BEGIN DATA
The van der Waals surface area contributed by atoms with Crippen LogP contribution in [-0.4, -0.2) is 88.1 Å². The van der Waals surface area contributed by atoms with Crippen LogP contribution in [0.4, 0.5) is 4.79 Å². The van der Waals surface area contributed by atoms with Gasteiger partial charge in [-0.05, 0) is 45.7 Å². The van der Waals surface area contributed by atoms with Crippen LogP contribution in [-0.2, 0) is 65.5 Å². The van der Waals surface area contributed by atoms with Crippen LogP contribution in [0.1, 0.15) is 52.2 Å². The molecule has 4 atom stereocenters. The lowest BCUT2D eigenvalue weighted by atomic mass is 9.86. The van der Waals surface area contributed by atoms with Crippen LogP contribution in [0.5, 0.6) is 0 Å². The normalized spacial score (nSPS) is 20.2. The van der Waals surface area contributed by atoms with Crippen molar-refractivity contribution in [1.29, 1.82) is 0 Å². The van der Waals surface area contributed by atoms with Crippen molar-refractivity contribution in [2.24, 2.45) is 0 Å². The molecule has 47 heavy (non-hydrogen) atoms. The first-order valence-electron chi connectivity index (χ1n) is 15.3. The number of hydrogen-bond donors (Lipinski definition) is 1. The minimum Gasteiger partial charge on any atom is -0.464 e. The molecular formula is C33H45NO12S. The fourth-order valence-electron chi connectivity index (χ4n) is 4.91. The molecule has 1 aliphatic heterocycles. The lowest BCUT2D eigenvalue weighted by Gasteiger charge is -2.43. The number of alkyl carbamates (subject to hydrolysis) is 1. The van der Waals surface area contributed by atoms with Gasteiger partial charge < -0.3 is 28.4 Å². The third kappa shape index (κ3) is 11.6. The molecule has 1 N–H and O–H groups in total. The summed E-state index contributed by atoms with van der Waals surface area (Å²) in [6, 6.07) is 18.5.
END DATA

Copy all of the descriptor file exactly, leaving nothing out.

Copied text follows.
The van der Waals surface area contributed by atoms with Crippen LogP contribution in [-0.4, -0.2) is 88.1 Å². The van der Waals surface area contributed by atoms with Crippen LogP contribution in [0.4, 0.5) is 4.79 Å². The van der Waals surface area contributed by atoms with Gasteiger partial charge in [-0.05, 0) is 45.7 Å². The van der Waals surface area contributed by atoms with Crippen LogP contribution in [-0.2, 0) is 65.5 Å². The van der Waals surface area contributed by atoms with Crippen LogP contribution in [0.1, 0.15) is 52.2 Å². The molecule has 4 atom stereocenters. The lowest BCUT2D eigenvalue weighted by atomic mass is 9.86. The van der Waals surface area contributed by atoms with Crippen LogP contribution in [0.5, 0.6) is 0 Å². The normalized spacial score (nSPS) is 20.2. The van der Waals surface area contributed by atoms with Crippen molar-refractivity contribution in [1.29, 1.82) is 0 Å². The van der Waals surface area contributed by atoms with Crippen molar-refractivity contribution in [2.24, 2.45) is 0 Å². The molecule has 47 heavy (non-hydrogen) atoms. The first-order valence-electron chi connectivity index (χ1n) is 15.3. The number of hydrogen-bond donors (Lipinski definition) is 1. The minimum Gasteiger partial charge on any atom is -0.464 e. The molecular formula is C33H45NO12S. The fourth-order valence-electron chi connectivity index (χ4n) is 4.91. The molecule has 1 aliphatic heterocycles. The lowest BCUT2D eigenvalue weighted by Gasteiger charge is -2.43. The number of alkyl carbamates (subject to hydrolysis) is 1. The van der Waals surface area contributed by atoms with Gasteiger partial charge < -0.3 is 28.4 Å². The third kappa shape index (κ3) is 11.6. The molecule has 1 N–H and O–H groups in total. The summed E-state index contributed by atoms with van der Waals surface area (Å²) in [6, 6.07) is 18.5.